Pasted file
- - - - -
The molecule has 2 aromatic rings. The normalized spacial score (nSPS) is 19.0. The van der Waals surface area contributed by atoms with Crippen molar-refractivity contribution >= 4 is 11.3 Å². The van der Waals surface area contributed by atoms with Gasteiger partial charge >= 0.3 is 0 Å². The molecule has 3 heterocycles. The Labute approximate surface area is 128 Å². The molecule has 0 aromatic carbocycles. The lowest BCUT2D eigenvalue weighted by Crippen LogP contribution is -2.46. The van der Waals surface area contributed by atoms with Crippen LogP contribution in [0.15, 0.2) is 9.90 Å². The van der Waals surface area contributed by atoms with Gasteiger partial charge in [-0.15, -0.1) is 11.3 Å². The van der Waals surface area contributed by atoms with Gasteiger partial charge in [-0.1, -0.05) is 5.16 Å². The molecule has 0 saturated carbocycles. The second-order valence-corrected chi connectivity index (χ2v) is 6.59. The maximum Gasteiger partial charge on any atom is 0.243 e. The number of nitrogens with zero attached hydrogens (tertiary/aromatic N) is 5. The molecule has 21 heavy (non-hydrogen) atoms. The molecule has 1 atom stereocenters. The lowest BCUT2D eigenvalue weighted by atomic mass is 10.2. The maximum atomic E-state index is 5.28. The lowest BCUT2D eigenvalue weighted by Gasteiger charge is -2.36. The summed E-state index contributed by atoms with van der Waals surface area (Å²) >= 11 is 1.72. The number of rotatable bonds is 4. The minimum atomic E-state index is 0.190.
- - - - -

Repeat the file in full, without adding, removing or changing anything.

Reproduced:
The molecule has 2 aromatic rings. The normalized spacial score (nSPS) is 19.0. The van der Waals surface area contributed by atoms with Crippen molar-refractivity contribution >= 4 is 11.3 Å². The van der Waals surface area contributed by atoms with Gasteiger partial charge >= 0.3 is 0 Å². The molecule has 3 heterocycles. The Labute approximate surface area is 128 Å². The molecule has 0 aromatic carbocycles. The lowest BCUT2D eigenvalue weighted by Crippen LogP contribution is -2.46. The van der Waals surface area contributed by atoms with Crippen LogP contribution in [0.15, 0.2) is 9.90 Å². The van der Waals surface area contributed by atoms with Gasteiger partial charge in [-0.15, -0.1) is 11.3 Å². The van der Waals surface area contributed by atoms with Gasteiger partial charge in [-0.1, -0.05) is 5.16 Å². The molecule has 0 saturated carbocycles. The second-order valence-corrected chi connectivity index (χ2v) is 6.59. The maximum Gasteiger partial charge on any atom is 0.243 e. The number of nitrogens with zero attached hydrogens (tertiary/aromatic N) is 5. The molecule has 21 heavy (non-hydrogen) atoms. The molecule has 1 atom stereocenters. The lowest BCUT2D eigenvalue weighted by atomic mass is 10.2. The maximum atomic E-state index is 5.28. The lowest BCUT2D eigenvalue weighted by Gasteiger charge is -2.36. The summed E-state index contributed by atoms with van der Waals surface area (Å²) >= 11 is 1.72. The number of rotatable bonds is 4. The minimum atomic E-state index is 0.190.